We are insisting on those points to make sure our position is clear, especially to anti-RRSP protestors. From a mathematical standpoint, RRSPs are better or at least equivalent in most situations. Then again, we know tax implications are not all that simple. We’ll even talk about some of them further down.

With those clarifications out of the way, the only interesting remaining question is how much higher your withdrawal tax rate has to be to tilt the advantage in favor of non-registered.

The ensuing puzzle is quite complicated as, among other things, the solution varies both with time and investment return. An equation with more than one variable is always difficult but maybe more fulfilling to solve.

Before we franticly dive into that, let’s talk about some other considerations.

Why Even Consider Non-Registered

In usual cases, retirement income will be lower than job or career income. So, most people will be subject to a lower marginal tax rate in retirement. In those circumstances, RRSP offer a preferential tax treatment for your investment.

Even so, in practice, one of you will eventually die. We know it’s not pleasant to talk about it, but it’s the sad truth. At that point, there’s a good chance the surviving spouse will have to deal with more taxable income even if the RRSP balance of the deceased can be smoothly rolled over to him/her. Without income splitting possibilities accessible to couples, the individual taxable income of the survivor will probably significantly rise and may tip over the OAS clawback annual limit ($77580 in 2019). Even though it’s not technically a tax, the OAS clawback may artificially boost your marginal tax rate by 15%. That’s not negligible.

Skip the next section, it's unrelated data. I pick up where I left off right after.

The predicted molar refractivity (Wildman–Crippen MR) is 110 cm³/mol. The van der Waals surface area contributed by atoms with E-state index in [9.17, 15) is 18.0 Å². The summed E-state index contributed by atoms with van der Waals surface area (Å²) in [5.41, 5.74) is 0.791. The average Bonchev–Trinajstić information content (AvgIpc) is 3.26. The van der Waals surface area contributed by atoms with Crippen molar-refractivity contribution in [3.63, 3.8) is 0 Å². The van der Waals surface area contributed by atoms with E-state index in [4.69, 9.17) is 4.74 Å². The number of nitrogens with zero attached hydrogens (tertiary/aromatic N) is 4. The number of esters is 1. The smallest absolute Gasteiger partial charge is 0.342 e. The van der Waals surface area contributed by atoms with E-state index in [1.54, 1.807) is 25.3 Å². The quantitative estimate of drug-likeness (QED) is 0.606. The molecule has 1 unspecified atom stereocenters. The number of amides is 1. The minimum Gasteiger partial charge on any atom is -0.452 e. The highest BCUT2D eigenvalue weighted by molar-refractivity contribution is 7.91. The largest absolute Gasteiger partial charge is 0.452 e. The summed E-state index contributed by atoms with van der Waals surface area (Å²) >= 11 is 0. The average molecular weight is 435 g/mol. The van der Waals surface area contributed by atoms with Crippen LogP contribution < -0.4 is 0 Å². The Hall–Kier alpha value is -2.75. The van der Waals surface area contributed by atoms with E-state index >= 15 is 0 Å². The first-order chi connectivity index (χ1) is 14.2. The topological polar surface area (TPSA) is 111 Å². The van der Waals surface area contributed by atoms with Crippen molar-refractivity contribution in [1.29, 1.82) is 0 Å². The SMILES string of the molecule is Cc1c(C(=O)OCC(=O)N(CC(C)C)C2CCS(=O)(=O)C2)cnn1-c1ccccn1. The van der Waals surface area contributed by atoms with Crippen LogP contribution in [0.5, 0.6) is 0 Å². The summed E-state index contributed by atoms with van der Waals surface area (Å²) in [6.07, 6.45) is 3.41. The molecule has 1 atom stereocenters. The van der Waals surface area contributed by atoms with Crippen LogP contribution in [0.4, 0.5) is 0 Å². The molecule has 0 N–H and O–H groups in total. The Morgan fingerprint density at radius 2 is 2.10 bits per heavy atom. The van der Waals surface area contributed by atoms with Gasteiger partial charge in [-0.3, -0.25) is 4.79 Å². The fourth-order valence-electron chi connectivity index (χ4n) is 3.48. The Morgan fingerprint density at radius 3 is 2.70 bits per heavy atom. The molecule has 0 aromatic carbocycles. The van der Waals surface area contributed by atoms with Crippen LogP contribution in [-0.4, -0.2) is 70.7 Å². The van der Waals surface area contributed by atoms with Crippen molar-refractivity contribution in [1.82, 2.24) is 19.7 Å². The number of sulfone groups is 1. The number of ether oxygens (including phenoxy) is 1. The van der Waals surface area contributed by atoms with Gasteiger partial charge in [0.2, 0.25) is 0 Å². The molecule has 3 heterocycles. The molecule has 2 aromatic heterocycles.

On top of all this, the lone survivor will inevitably also pass away. This will result in the entire RRSP balance being taxable all at once at death at a very high tax rate. So, from a fiscal standpoint, RRSP may not necessarily be the optimal option.

Maxing Out TFSAs First

When we first got on the job market and for a lot of years, TFSAs were not even around. So, we got used to RRSPs being the sacred tax saving program. Young workers now have additional options like the TFSA, that is much more suited for their lower income level as they begin their career. TFSAs also give them much more withdrawal flexibility as it will never impact their taxable income. In that context, maxing out TFSAs first seems like a great idea.

Unless their employer matches up their RRSP contributions, young people should be better off waiting till their income reaches higher levels before to deduct their RRSP contributions. Some experts even suggest to still contribute to RRSPs now if you have accessible funds to do so but only to use related income deductions in higher income years. The RRSP program allows to carry forward deductions to any subsequent year. That way, your investments could still grow tax-sheltered right away. Tax-sheltered growth is considered the second main advantage of RRSPs after income deduction that is the first.